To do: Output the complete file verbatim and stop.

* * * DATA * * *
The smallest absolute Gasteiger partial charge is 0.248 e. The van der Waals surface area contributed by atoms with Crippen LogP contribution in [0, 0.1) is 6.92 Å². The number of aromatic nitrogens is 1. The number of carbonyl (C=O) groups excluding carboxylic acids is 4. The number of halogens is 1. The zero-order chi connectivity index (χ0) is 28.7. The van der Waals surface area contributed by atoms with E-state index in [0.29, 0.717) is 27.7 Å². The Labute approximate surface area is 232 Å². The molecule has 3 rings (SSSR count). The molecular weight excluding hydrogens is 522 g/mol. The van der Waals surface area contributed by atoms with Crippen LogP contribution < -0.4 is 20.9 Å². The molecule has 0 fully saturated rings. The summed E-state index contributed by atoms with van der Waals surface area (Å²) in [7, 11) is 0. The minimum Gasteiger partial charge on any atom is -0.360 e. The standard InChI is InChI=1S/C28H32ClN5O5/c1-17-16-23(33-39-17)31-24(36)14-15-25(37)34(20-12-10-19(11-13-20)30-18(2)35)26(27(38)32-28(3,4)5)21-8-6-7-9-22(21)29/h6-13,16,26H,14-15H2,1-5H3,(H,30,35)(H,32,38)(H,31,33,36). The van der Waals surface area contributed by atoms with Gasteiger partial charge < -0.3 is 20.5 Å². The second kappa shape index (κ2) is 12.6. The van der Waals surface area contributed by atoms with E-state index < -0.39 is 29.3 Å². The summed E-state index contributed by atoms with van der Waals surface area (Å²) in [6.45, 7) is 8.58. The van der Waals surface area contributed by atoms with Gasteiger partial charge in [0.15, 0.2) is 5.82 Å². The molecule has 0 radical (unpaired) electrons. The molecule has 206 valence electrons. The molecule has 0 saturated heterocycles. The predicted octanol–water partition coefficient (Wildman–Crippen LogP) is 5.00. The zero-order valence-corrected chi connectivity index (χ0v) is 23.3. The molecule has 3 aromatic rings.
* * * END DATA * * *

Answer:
The smallest absolute Gasteiger partial charge is 0.248 e. The van der Waals surface area contributed by atoms with Crippen LogP contribution in [0, 0.1) is 6.92 Å². The number of aromatic nitrogens is 1. The number of carbonyl (C=O) groups excluding carboxylic acids is 4. The number of halogens is 1. The zero-order chi connectivity index (χ0) is 28.7. The van der Waals surface area contributed by atoms with E-state index in [0.29, 0.717) is 27.7 Å². The Labute approximate surface area is 232 Å². The molecule has 3 rings (SSSR count). The molecular weight excluding hydrogens is 522 g/mol. The van der Waals surface area contributed by atoms with Crippen LogP contribution < -0.4 is 20.9 Å². The molecule has 0 fully saturated rings. The summed E-state index contributed by atoms with van der Waals surface area (Å²) in [7, 11) is 0. The minimum Gasteiger partial charge on any atom is -0.360 e. The standard InChI is InChI=1S/C28H32ClN5O5/c1-17-16-23(33-39-17)31-24(36)14-15-25(37)34(20-12-10-19(11-13-20)30-18(2)35)26(27(38)32-28(3,4)5)21-8-6-7-9-22(21)29/h6-13,16,26H,14-15H2,1-5H3,(H,30,35)(H,32,38)(H,31,33,36). The van der Waals surface area contributed by atoms with Gasteiger partial charge < -0.3 is 20.5 Å². The second kappa shape index (κ2) is 12.6. The van der Waals surface area contributed by atoms with E-state index < -0.39 is 29.3 Å². The summed E-state index contributed by atoms with van der Waals surface area (Å²) in [6.45, 7) is 8.58. The van der Waals surface area contributed by atoms with Gasteiger partial charge in [0.15, 0.2) is 5.82 Å². The molecule has 0 radical (unpaired) electrons. The molecule has 206 valence electrons. The molecule has 0 saturated heterocycles. The predicted octanol–water partition coefficient (Wildman–Crippen LogP) is 5.00. The zero-order valence-corrected chi connectivity index (χ0v) is 23.3. The molecule has 3 aromatic rings.